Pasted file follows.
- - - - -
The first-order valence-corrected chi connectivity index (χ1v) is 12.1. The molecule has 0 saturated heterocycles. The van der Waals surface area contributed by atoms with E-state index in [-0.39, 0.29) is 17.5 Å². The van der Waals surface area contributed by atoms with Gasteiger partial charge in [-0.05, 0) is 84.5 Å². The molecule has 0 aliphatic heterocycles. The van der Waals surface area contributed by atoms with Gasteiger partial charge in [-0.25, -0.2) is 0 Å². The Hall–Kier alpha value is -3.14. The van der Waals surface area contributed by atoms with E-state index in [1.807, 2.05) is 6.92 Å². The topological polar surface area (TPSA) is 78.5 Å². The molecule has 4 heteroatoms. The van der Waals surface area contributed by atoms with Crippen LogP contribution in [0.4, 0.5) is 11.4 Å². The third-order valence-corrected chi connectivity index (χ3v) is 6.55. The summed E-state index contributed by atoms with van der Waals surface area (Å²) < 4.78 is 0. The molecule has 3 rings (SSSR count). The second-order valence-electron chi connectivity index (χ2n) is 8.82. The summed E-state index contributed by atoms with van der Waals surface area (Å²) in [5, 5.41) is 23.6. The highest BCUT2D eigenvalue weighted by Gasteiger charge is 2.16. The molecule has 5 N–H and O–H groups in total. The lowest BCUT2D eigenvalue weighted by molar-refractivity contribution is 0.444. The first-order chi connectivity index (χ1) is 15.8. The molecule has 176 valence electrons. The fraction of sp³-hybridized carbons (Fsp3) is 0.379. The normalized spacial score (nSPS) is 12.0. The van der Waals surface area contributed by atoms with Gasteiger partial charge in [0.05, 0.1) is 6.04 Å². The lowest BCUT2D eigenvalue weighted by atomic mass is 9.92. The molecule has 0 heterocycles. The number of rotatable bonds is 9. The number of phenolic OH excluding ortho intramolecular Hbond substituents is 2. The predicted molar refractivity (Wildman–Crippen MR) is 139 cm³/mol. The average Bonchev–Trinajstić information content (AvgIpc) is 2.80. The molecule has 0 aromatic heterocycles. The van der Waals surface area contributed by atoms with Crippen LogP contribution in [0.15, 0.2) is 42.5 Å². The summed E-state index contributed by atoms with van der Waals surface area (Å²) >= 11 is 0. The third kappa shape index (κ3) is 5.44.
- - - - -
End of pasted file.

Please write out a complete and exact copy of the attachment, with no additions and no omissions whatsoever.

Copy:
The first-order valence-corrected chi connectivity index (χ1v) is 12.1. The molecule has 0 saturated heterocycles. The van der Waals surface area contributed by atoms with E-state index in [-0.39, 0.29) is 17.5 Å². The van der Waals surface area contributed by atoms with Gasteiger partial charge in [-0.05, 0) is 84.5 Å². The molecule has 0 aliphatic heterocycles. The van der Waals surface area contributed by atoms with Gasteiger partial charge in [-0.25, -0.2) is 0 Å². The Hall–Kier alpha value is -3.14. The van der Waals surface area contributed by atoms with E-state index in [1.807, 2.05) is 6.92 Å². The topological polar surface area (TPSA) is 78.5 Å². The molecule has 4 heteroatoms. The van der Waals surface area contributed by atoms with Crippen LogP contribution in [0.4, 0.5) is 11.4 Å². The third-order valence-corrected chi connectivity index (χ3v) is 6.55. The summed E-state index contributed by atoms with van der Waals surface area (Å²) < 4.78 is 0. The molecule has 3 rings (SSSR count). The second-order valence-electron chi connectivity index (χ2n) is 8.82. The summed E-state index contributed by atoms with van der Waals surface area (Å²) in [5, 5.41) is 23.6. The highest BCUT2D eigenvalue weighted by Gasteiger charge is 2.16. The molecule has 5 N–H and O–H groups in total. The lowest BCUT2D eigenvalue weighted by molar-refractivity contribution is 0.444. The first-order chi connectivity index (χ1) is 15.8. The molecule has 176 valence electrons. The fraction of sp³-hybridized carbons (Fsp3) is 0.379. The normalized spacial score (nSPS) is 12.0. The van der Waals surface area contributed by atoms with Gasteiger partial charge in [0.05, 0.1) is 6.04 Å². The lowest BCUT2D eigenvalue weighted by atomic mass is 9.92. The molecule has 0 heterocycles. The number of rotatable bonds is 9. The number of phenolic OH excluding ortho intramolecular Hbond substituents is 2. The predicted molar refractivity (Wildman–Crippen MR) is 139 cm³/mol. The average Bonchev–Trinajstić information content (AvgIpc) is 2.80. The molecule has 0 aromatic heterocycles. The van der Waals surface area contributed by atoms with Crippen LogP contribution in [0.15, 0.2) is 42.5 Å². The summed E-state index contributed by atoms with van der Waals surface area (Å²) >= 11 is 0. The third kappa shape index (κ3) is 5.44.